Let’s take a look on example Okta application. Most interesting part of config file:

app = Flask(__name__)
    'SECRET_KEY': 'SomethingNotEntirelySecret',
    'OIDC_CLIENT_SECRETS': './client_secrets.json',
    'OIDC_SCOPES': ["openid", "profile", "email"],
    'OIDC_CALLBACK_ROUTE': '/authorization-code/callback'

Vulnerable application uses easily predictable secret key to sign session cookie. Malicious user can forge any Flask ‘secure’ signed cookie using key SomethingNotEntirelySecret. Unfortunately for attacker it is not enough to completely bypass authorisation mechanism as OpenIDConnect library have own session handling logic. Luckily for us it relies on same SECRET_KEY as it shown at on source code of flask-oidc. Session cookies is JWT token, signed by cryptographic hash calculated using same secret key.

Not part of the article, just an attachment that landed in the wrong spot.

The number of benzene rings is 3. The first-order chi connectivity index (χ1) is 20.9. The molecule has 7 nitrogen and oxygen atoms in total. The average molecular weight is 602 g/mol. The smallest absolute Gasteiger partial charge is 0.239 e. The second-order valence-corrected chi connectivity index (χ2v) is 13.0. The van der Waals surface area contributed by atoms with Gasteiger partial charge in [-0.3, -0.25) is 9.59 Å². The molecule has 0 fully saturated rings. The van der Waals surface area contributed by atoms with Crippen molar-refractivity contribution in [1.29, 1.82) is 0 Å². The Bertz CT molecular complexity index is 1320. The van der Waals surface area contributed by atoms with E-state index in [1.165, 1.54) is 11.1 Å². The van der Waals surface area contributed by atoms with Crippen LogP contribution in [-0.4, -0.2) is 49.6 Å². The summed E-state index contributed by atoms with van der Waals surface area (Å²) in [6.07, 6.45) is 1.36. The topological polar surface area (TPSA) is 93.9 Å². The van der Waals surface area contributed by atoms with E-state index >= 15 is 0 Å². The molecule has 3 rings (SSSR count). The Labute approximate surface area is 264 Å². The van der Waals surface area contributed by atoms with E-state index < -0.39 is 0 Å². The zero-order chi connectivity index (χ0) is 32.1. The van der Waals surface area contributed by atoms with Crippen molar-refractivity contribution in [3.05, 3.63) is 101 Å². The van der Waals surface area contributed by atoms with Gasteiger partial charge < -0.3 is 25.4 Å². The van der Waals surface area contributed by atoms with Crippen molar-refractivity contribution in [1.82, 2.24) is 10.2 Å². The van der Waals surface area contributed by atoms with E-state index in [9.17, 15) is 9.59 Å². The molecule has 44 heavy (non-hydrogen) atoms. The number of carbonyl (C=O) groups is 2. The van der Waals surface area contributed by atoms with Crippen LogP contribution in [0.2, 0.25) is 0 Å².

# create signers using the Flask secret key
self.extra_data_serializer = JSONWebSignatureSerializer(
    app.config['SECRET_KEY'], salt='flask-oidc-extra-data')
self.cookie_serializer = JSONWebSignatureSerializer(

To forge session cookie oidc_id_token malicious user should know SECRET_KEY. Hopefully it was discovered earlier so we are ready for final exploit. Payload signed with key SomethingNotEntirelySecret with expiration day in future should be packed to JWT token and sended to vulnerable server with cookie.

Sample exploit for this vulnerability presented below.

	from itsdangerous import JSONWebSignatureSerializer
	payload = {
        "sub": "0123456789abcdef",
        "name": "Test Name",